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7 Comments

Which is better: 12 projects in 1 year OR 1 all-in project for 12 months?

I've seen creators who throw a ton of spaghetti at the wall and eventually do great; while others spend inordinate amounts of time and money on one path - also to reach success eventually.

I know both can work, but it depends on the type of person or creator you are.

For the average joe/jill - which do you think is a better path?

Fast, short projects?
Big, in-depth one?

Would love to hear pros cons to both, along with any examples you can provide!

What's a better path to success?
  1. 12 projects
  2. 1 project
Vote
  1. 1

    12 projects over 1 because it will force you to be creative and figure out everything in more or less a month. Human mind work in a weird way and figure out things quickly when there is a deadline. So it makes sense to have strict deadlines.

    Also working on a single project might be risky. You never know whether there is a real demand for the product and you might just be wasting all your time in building something only to know no one wants it.

  2. 1

    Think each of the options would end up optimizing for different things.

    If you're creating 1 project each month, I'm sure you'd get really fast at building out and quickly launching a product. You'll know how to find tools easily. You'll know how to re-use components quickly. You'll know how to perform initial outreach.

    But I think that all of the harder problems with a project come out after the 1-month phase. It takes longer than a month to validate product-market fit. Almost everything related to creating a functional growth strategy is going to take longer than a month. If you're a software engineer, the biggest gaps in your knowledge likely exist in the parts past the 1-month building phase.

  3. 1

    As a dev, 12 projects because I am always working on something new.

    As a product manager, I would want at least 1 month to just talk with people about their problems or desires.

  4. 1

    Going deeper on a project will give you more insight into new markets and new needs.

    1 month is really surface level -- you will likely not find product-market fit in that span, but more importantly, you won't have any deeper insights into your problem space.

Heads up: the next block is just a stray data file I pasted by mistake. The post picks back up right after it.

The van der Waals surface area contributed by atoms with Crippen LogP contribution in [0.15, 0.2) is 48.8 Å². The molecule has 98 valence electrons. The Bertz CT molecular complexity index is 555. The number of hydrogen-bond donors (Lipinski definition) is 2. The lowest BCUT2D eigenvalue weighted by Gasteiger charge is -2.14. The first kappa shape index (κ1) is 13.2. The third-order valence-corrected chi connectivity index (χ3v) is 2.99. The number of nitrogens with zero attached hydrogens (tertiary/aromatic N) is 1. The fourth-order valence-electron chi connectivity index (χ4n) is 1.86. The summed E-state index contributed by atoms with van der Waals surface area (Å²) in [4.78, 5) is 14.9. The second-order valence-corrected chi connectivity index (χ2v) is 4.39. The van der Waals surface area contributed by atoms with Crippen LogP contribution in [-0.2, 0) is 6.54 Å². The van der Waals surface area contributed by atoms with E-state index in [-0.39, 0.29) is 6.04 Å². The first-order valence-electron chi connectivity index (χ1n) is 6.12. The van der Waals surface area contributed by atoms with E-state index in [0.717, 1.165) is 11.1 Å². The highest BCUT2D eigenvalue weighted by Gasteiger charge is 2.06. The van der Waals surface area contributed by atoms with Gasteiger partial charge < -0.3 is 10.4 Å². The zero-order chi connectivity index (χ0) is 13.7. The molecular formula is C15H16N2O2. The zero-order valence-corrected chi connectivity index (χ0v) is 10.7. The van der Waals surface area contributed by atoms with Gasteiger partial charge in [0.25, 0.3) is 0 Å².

If you are going to spend a month on 12 projects, that month should be spent becoming your customer. Do the thing your customer wants to do for a month, become a part of their community, spend the month really integrating yourself into their mindset, understanding their struggles and needs.

  5. 1

    Doesn't matter really if it's 12 or 1.

    I voted 12 just because you'd maximise your chances of something having product market fit.

    Which is what is important over here. If you build 1 and have no market, doesn't matter how much you focus on it. If you build 12 and have no market, same outcome.

    Going to market faster can tell you if there's traction for your product. I'd always say that's the way to go. If you focus on something that you think has a market but doesn't (which is the case with most startups), you're losing one full year building something that ends up nowhere.

    1. 2

      I don't agree with this. its unlikely to get product market fit with the first version of your product. You need to talk to users and iterate... maybe many times. A month is a joke of a time to think you can build a product that will be successful.

    2. 1

      On the other hand, if you do proper market research and you bootstrap your way with one single idea, talking to your users and iterating through the product, that works too. Even better I'd say.
      The key is pushing to market as fast as possible to validate your idea and see if there's a need for it.

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